Boys Night Out, Moneen and Senses Fail, with the Beautiful Mistake and For the Time Being
Girls suck. Not only do they suck, they're the root of all evil and the cause of everything that's making your life difficult. If you don't agree, then you must not be a semi-sensitive teen dealing with Clearasil and prom dates, because each of those unfortunate souls agrees with poor oblivious Adam: Eve is a bitch.
Those already hip to that hard-won knowledge should head to Java Jazz Coffeehouse Friday night, when a trio of girl-opposed emo and hardcore acts will take the stage to revel in their manliness and keep each other steeled against the dangerous lure of blond sirens in tank tops. There's bound to be a strong contingent of those sirens there too, because hey, these are rock stars.
The aptly named Boys Night Out's swirling, gnashing mix of punk-laced hardcore has made it the best thing to come from Canada since...well, maybe the first good thing to come from Canada. Lead singer Connor Lovat-Fraser specializes in the scream that's made emocore today's most exciting subgenre of a subgenre, but he's also comfortable slowing things down or punking them up. The lyrics are rife with bloody, violent imagery aimed for the most part at women. Trust us, if the National Organization of Women knew what these guys sang about, they'd be outside screaming back. Still, there's a certain Geto Boys-like poetic brilliance to lines like "You know that I love you, but now I just can't shut you up / So, now I'll have to chop you up and I'll just wait until I get caught." The rest of the band is right behind Lovat-Fraser with screeching guitars, thunder-hammer bass licks and rapid-fire drums that'll pummel any unsuspecting listener.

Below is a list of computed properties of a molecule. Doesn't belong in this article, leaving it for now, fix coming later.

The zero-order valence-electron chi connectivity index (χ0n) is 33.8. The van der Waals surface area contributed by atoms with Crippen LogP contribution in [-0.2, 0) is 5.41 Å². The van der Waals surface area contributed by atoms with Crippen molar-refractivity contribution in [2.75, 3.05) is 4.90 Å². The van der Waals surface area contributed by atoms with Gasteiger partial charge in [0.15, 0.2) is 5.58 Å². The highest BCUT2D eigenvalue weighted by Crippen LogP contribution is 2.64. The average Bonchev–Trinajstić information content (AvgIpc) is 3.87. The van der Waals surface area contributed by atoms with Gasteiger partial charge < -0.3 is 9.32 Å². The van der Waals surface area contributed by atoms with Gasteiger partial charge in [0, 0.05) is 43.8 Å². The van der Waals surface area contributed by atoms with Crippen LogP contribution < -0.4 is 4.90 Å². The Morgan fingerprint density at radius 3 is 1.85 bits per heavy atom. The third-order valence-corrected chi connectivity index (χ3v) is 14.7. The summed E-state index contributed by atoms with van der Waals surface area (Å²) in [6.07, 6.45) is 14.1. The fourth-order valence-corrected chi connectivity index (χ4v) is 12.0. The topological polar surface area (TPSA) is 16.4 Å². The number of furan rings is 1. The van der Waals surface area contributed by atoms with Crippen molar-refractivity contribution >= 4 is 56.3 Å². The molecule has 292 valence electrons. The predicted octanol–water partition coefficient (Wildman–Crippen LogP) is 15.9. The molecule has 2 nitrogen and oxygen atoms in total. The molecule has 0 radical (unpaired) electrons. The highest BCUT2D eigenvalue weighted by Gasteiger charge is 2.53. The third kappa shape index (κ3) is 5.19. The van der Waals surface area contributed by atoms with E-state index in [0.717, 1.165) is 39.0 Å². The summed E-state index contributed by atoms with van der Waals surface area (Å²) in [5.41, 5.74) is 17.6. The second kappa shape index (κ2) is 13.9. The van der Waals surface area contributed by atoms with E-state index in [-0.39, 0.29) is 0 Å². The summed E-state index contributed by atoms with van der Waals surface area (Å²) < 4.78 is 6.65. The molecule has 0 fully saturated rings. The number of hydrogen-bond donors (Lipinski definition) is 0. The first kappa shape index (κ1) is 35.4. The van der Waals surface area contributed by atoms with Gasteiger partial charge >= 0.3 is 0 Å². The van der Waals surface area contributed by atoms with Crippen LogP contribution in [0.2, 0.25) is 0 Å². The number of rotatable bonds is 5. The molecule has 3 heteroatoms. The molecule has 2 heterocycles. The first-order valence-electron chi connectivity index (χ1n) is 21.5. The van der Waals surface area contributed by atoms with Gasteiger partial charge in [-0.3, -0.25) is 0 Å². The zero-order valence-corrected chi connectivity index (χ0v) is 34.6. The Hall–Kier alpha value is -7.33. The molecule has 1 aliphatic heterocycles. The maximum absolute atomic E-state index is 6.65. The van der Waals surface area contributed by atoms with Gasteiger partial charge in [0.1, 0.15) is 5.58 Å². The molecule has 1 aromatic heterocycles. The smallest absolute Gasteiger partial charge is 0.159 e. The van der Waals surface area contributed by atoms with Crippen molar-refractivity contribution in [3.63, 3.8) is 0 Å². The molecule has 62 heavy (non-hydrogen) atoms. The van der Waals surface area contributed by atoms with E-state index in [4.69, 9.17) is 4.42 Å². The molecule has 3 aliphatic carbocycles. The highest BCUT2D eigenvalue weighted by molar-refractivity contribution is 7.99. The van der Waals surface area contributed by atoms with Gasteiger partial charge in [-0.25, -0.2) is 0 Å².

Slightly less misogynistic and much more musically complex are the fellow Canucks who make up Moneen, whose debut, Are We Really Happy With Who We Are Now?, goes after the whole spectrum of teenage alienation, not just the stuff caused by girls. Moneen's music initially sounds like little more than calculated noise -- they play down the hardcore of the other two bands in favor of pop-streaked emo. If you can make it to three or four listens, though, something magical happens. The walls break down. More than one fan has declared them the best new band of 2003.
The he-man-woman-hater's-club poetry of BNO will also be balanced out by Senses Fail, a slightly more mainstream hardcore act in the vein of Story of the Year. After joining on the Warped Tour last summer and heavily promoting its single, "Bloody Romance," the band seems poised to break out big. With similar, albeit technically better acts such as the Used, Thrice and Taking Back Sunday paving the way, it won't be long before these guys are on the radio.
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